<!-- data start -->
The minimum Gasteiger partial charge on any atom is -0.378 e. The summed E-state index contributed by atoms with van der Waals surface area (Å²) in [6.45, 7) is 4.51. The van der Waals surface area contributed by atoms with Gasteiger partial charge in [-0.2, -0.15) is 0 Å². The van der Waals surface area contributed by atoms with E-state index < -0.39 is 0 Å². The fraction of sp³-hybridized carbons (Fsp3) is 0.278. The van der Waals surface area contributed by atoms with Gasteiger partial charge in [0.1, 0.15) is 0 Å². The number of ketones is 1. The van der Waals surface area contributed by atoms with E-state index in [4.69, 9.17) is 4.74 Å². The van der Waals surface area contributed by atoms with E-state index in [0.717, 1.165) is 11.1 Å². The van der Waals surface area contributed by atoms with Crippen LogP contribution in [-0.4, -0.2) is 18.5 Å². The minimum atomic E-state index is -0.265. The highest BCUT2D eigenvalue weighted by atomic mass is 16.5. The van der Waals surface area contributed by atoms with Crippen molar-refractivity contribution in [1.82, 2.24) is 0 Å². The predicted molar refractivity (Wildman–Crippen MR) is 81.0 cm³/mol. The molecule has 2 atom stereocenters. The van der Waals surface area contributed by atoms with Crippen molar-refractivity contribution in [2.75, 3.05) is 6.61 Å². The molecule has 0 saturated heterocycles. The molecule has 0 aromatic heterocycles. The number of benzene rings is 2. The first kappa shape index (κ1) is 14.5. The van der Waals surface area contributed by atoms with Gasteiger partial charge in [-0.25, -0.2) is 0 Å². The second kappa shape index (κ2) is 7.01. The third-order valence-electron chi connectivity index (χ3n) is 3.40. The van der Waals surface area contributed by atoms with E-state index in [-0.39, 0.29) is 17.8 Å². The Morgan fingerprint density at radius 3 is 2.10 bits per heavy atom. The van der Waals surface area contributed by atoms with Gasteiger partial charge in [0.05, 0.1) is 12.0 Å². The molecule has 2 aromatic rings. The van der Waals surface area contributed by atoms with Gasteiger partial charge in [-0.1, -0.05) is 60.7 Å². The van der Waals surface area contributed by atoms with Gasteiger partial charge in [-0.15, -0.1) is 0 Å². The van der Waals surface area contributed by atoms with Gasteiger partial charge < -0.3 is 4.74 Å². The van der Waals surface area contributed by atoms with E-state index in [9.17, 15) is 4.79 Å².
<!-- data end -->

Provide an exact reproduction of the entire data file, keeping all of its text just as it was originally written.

The minimum Gasteiger partial charge on any atom is -0.378 e. The summed E-state index contributed by atoms with van der Waals surface area (Å²) in [6.45, 7) is 4.51. The van der Waals surface area contributed by atoms with Gasteiger partial charge in [-0.2, -0.15) is 0 Å². The van der Waals surface area contributed by atoms with E-state index < -0.39 is 0 Å². The fraction of sp³-hybridized carbons (Fsp3) is 0.278. The van der Waals surface area contributed by atoms with Gasteiger partial charge in [0.1, 0.15) is 0 Å². The number of ketones is 1. The van der Waals surface area contributed by atoms with E-state index in [4.69, 9.17) is 4.74 Å². The van der Waals surface area contributed by atoms with E-state index in [0.717, 1.165) is 11.1 Å². The van der Waals surface area contributed by atoms with Crippen LogP contribution in [-0.4, -0.2) is 18.5 Å². The minimum atomic E-state index is -0.265. The highest BCUT2D eigenvalue weighted by atomic mass is 16.5. The van der Waals surface area contributed by atoms with Crippen molar-refractivity contribution in [1.82, 2.24) is 0 Å². The predicted molar refractivity (Wildman–Crippen MR) is 81.0 cm³/mol. The molecule has 2 atom stereocenters. The van der Waals surface area contributed by atoms with Crippen molar-refractivity contribution in [2.75, 3.05) is 6.61 Å². The molecule has 0 saturated heterocycles. The molecule has 0 aromatic heterocycles. The number of benzene rings is 2. The first kappa shape index (κ1) is 14.5. The van der Waals surface area contributed by atoms with Gasteiger partial charge in [-0.25, -0.2) is 0 Å². The second kappa shape index (κ2) is 7.01. The third-order valence-electron chi connectivity index (χ3n) is 3.40. The van der Waals surface area contributed by atoms with E-state index in [-0.39, 0.29) is 17.8 Å². The Morgan fingerprint density at radius 3 is 2.10 bits per heavy atom. The van der Waals surface area contributed by atoms with Gasteiger partial charge in [0.05, 0.1) is 12.0 Å². The molecule has 2 aromatic rings. The van der Waals surface area contributed by atoms with Gasteiger partial charge in [-0.1, -0.05) is 60.7 Å². The van der Waals surface area contributed by atoms with Gasteiger partial charge in [-0.15, -0.1) is 0 Å². The van der Waals surface area contributed by atoms with Gasteiger partial charge < -0.3 is 4.74 Å². The van der Waals surface area contributed by atoms with E-state index in [9.17, 15) is 4.79 Å².